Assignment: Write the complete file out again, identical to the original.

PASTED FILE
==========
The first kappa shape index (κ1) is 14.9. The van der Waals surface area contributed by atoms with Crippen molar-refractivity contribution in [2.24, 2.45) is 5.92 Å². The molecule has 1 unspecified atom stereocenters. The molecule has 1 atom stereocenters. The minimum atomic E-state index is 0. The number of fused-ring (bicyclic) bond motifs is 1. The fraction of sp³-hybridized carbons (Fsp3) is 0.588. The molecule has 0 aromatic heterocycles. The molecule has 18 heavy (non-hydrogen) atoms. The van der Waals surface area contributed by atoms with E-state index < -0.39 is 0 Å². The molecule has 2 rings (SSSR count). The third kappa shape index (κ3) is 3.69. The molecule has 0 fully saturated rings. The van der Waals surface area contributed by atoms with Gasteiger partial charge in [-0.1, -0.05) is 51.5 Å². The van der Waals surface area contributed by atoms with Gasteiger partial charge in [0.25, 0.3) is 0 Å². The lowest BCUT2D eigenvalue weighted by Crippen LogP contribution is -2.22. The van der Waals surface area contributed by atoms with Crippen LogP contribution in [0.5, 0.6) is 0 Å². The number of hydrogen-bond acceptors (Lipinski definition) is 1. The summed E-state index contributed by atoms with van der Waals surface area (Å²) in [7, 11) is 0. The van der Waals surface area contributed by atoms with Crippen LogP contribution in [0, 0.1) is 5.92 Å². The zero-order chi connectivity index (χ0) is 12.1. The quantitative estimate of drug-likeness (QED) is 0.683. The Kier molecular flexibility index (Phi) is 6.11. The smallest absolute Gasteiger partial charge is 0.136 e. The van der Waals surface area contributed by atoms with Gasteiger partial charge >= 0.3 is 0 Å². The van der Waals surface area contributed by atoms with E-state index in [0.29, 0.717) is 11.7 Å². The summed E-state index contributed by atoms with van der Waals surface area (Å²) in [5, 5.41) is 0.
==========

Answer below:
The first kappa shape index (κ1) is 14.9. The van der Waals surface area contributed by atoms with Crippen molar-refractivity contribution in [2.24, 2.45) is 5.92 Å². The molecule has 1 unspecified atom stereocenters. The molecule has 1 atom stereocenters. The minimum atomic E-state index is 0. The number of fused-ring (bicyclic) bond motifs is 1. The fraction of sp³-hybridized carbons (Fsp3) is 0.588. The molecule has 0 aromatic heterocycles. The molecule has 18 heavy (non-hydrogen) atoms. The van der Waals surface area contributed by atoms with E-state index < -0.39 is 0 Å². The molecule has 2 rings (SSSR count). The third kappa shape index (κ3) is 3.69. The molecule has 0 fully saturated rings. The van der Waals surface area contributed by atoms with Gasteiger partial charge in [-0.1, -0.05) is 51.5 Å². The van der Waals surface area contributed by atoms with Gasteiger partial charge in [0.25, 0.3) is 0 Å². The lowest BCUT2D eigenvalue weighted by Crippen LogP contribution is -2.22. The van der Waals surface area contributed by atoms with Crippen LogP contribution in [0.5, 0.6) is 0 Å². The number of hydrogen-bond acceptors (Lipinski definition) is 1. The summed E-state index contributed by atoms with van der Waals surface area (Å²) in [7, 11) is 0. The van der Waals surface area contributed by atoms with Crippen LogP contribution in [0, 0.1) is 5.92 Å². The zero-order chi connectivity index (χ0) is 12.1. The quantitative estimate of drug-likeness (QED) is 0.683. The Kier molecular flexibility index (Phi) is 6.11. The smallest absolute Gasteiger partial charge is 0.136 e. The van der Waals surface area contributed by atoms with Gasteiger partial charge >= 0.3 is 0 Å². The van der Waals surface area contributed by atoms with E-state index in [0.29, 0.717) is 11.7 Å². The summed E-state index contributed by atoms with van der Waals surface area (Å²) in [5, 5.41) is 0.